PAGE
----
If Not For Those Satanic Lyrics, Ghost B.C. Could Be Superstars
When a CD starts with "Belial, Behemoth, Beelzebub, Asmodeus, Satanas, Lucifer ... Hail Satan, Archangelo," and features the song titles "Per Aspera ad Inferi" (From Hardship to Hell) and "Depth of Satan's Eyes," it begs the question: "Is your band promoting Satanism?"
Said query was directed at a "Nameless Ghoul," one of two anonymous guitarists in Swedish metallers Ghost BC. His response? "From a Biblical [sic] belt point of view, yes we are. Because if you're talking to someone who is a very God-fearing devout Christian with all that comes with it, obviously that person would deem us being complete blasphemy and an abomination to everything they considered dear and holy."
In June 2011, the band's first NYC gig was at the Studio at Webster Hall. "We didn't even know we had fans here; it sold out, was like 100 over capacity. It was a defining moment for the band," remembers Ghoul.
In some ways, Ghost B.C. is very much like KISS--scary-ish costumes, catchy tunes that lean more pop than metal despite the mass perception, and their "Gene Simmons" in the person of the creepy, papally-garbed frontman Papa Emeritus II (the successor to the group's first singer, Papa Emeritus, though it's believed it's the same Papa donning a "new" character.) In fact, explains Ghoul, in his thoughtful, articulate manner and in excellent English, the band reveals so little about themselves they don't even sign autographs: "We have stamps with our signs." (Alchemical symbols in the vein of Jimmy Page's "Zoso" mark). They also try to enforce a "no pictures" policy when the band is in street garb. "Our mission is to become bigger, so it's a paradox," acknowledges Ghoul. "For every expansion you do, you automatically increase your risk of being exposed."
So far, fans are happy to play along, the faithful packing theaters to genuflect before their newly anointed musical heroes, with everyone in on and digging the joke.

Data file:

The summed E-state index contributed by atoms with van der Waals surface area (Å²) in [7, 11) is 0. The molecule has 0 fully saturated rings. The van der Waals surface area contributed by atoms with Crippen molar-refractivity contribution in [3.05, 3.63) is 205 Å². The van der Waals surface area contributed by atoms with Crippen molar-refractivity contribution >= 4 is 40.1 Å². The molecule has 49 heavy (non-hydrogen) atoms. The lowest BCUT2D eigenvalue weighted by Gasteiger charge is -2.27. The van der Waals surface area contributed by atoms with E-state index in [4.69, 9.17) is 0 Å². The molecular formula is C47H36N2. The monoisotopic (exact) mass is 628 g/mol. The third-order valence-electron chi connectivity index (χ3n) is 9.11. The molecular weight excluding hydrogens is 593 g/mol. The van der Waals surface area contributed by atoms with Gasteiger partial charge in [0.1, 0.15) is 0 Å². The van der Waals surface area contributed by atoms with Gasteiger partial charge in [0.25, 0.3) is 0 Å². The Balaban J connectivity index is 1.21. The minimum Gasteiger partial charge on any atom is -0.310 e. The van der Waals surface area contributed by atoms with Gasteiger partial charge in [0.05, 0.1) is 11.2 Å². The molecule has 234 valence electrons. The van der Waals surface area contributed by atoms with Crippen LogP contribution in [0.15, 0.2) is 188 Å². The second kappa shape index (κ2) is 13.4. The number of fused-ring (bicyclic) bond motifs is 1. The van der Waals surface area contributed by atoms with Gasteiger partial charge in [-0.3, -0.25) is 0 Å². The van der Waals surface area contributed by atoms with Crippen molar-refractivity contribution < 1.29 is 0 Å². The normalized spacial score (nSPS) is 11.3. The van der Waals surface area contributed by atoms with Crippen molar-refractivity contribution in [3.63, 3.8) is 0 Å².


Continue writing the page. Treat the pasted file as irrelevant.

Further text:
So, how do they explain the success? Magickal? Are they followers of Aleister Crowley or proponents of Anton LaVey's The Satanic Bible? No. But that's not to say rituals aren't crucial to Ghost B.C.'s success, notes Ghoul. "We're not practicing any magic based on anything that's written. However, what we're doing as a group, and what we're doing onstage, has close resemblance to any sort of divine moment, the divinity that they traditionally always wanted to make appear in Mass [or is that en mass?] and in the church environment, or any sort of religion where people gather in a group to achieve a feeling of spirituality together. That's what we're trying to do aesthetically," Ghoul explains. "We're playing with the whole idea of a religious gathering, so yes, we are partaking in rituals all the time."
While schtick it may be--and a strict schtick--Ghoul affirms: "We can play around a lot with our Papa, with us changing him every time. There's a flexibility in all that anal-ness," he laughs. And it's fully realized, entertaining as, er, hell. Plus, they have the songs to back it up. If it wasn't for lyrics like "Receive, consume ... digest, defecate" in "Body and Blood," the tune could be a pop hit. Or, as Ghoul concludes, "as our label says, 'if it wasn't for those Satanic lyrics..." Yes, and if wishes were horses...
Ghost B.C. play Sunday, July 28, at the Music Hall of Williamsburg.